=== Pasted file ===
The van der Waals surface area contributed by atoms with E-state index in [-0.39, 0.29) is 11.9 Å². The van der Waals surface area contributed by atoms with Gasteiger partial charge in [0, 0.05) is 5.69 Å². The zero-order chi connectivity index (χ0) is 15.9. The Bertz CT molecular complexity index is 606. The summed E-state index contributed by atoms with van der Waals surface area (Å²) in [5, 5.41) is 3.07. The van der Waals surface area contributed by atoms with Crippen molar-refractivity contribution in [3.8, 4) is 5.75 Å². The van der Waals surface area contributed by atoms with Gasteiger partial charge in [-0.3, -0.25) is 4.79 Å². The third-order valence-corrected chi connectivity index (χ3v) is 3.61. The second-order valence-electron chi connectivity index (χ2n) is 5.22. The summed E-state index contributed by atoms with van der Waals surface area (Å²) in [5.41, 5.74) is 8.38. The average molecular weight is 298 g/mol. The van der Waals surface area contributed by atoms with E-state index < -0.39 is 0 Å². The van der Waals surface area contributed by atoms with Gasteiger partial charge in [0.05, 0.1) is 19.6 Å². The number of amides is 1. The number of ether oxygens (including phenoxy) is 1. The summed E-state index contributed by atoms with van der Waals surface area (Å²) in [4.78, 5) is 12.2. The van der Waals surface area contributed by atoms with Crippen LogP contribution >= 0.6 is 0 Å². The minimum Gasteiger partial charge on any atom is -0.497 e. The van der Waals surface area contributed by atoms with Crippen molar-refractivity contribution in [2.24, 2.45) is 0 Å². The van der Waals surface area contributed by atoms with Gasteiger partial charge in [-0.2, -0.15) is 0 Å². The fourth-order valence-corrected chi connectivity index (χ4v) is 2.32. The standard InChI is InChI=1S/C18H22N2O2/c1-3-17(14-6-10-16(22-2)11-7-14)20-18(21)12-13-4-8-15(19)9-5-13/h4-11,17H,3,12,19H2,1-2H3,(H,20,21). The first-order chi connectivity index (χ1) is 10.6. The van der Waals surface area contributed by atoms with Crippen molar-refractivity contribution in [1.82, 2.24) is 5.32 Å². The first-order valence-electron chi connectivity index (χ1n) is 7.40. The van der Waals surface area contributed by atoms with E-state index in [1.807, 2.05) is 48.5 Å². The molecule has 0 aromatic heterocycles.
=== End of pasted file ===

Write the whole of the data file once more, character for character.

The van der Waals surface area contributed by atoms with E-state index in [-0.39, 0.29) is 11.9 Å². The van der Waals surface area contributed by atoms with Gasteiger partial charge in [0, 0.05) is 5.69 Å². The zero-order chi connectivity index (χ0) is 15.9. The Bertz CT molecular complexity index is 606. The summed E-state index contributed by atoms with van der Waals surface area (Å²) in [5, 5.41) is 3.07. The van der Waals surface area contributed by atoms with Crippen molar-refractivity contribution in [3.8, 4) is 5.75 Å². The van der Waals surface area contributed by atoms with Gasteiger partial charge in [-0.3, -0.25) is 4.79 Å². The third-order valence-corrected chi connectivity index (χ3v) is 3.61. The second-order valence-electron chi connectivity index (χ2n) is 5.22. The summed E-state index contributed by atoms with van der Waals surface area (Å²) in [5.41, 5.74) is 8.38. The average molecular weight is 298 g/mol. The van der Waals surface area contributed by atoms with E-state index < -0.39 is 0 Å². The van der Waals surface area contributed by atoms with Gasteiger partial charge in [0.05, 0.1) is 19.6 Å². The number of amides is 1. The number of ether oxygens (including phenoxy) is 1. The summed E-state index contributed by atoms with van der Waals surface area (Å²) in [4.78, 5) is 12.2. The van der Waals surface area contributed by atoms with Crippen LogP contribution >= 0.6 is 0 Å². The minimum Gasteiger partial charge on any atom is -0.497 e. The van der Waals surface area contributed by atoms with Crippen molar-refractivity contribution in [2.24, 2.45) is 0 Å². The van der Waals surface area contributed by atoms with Gasteiger partial charge in [-0.2, -0.15) is 0 Å². The fourth-order valence-corrected chi connectivity index (χ4v) is 2.32. The standard InChI is InChI=1S/C18H22N2O2/c1-3-17(14-6-10-16(22-2)11-7-14)20-18(21)12-13-4-8-15(19)9-5-13/h4-11,17H,3,12,19H2,1-2H3,(H,20,21). The first-order chi connectivity index (χ1) is 10.6. The van der Waals surface area contributed by atoms with Crippen molar-refractivity contribution in [1.82, 2.24) is 5.32 Å². The first-order valence-electron chi connectivity index (χ1n) is 7.40. The van der Waals surface area contributed by atoms with E-state index in [1.807, 2.05) is 48.5 Å². The molecule has 0 aromatic heterocycles.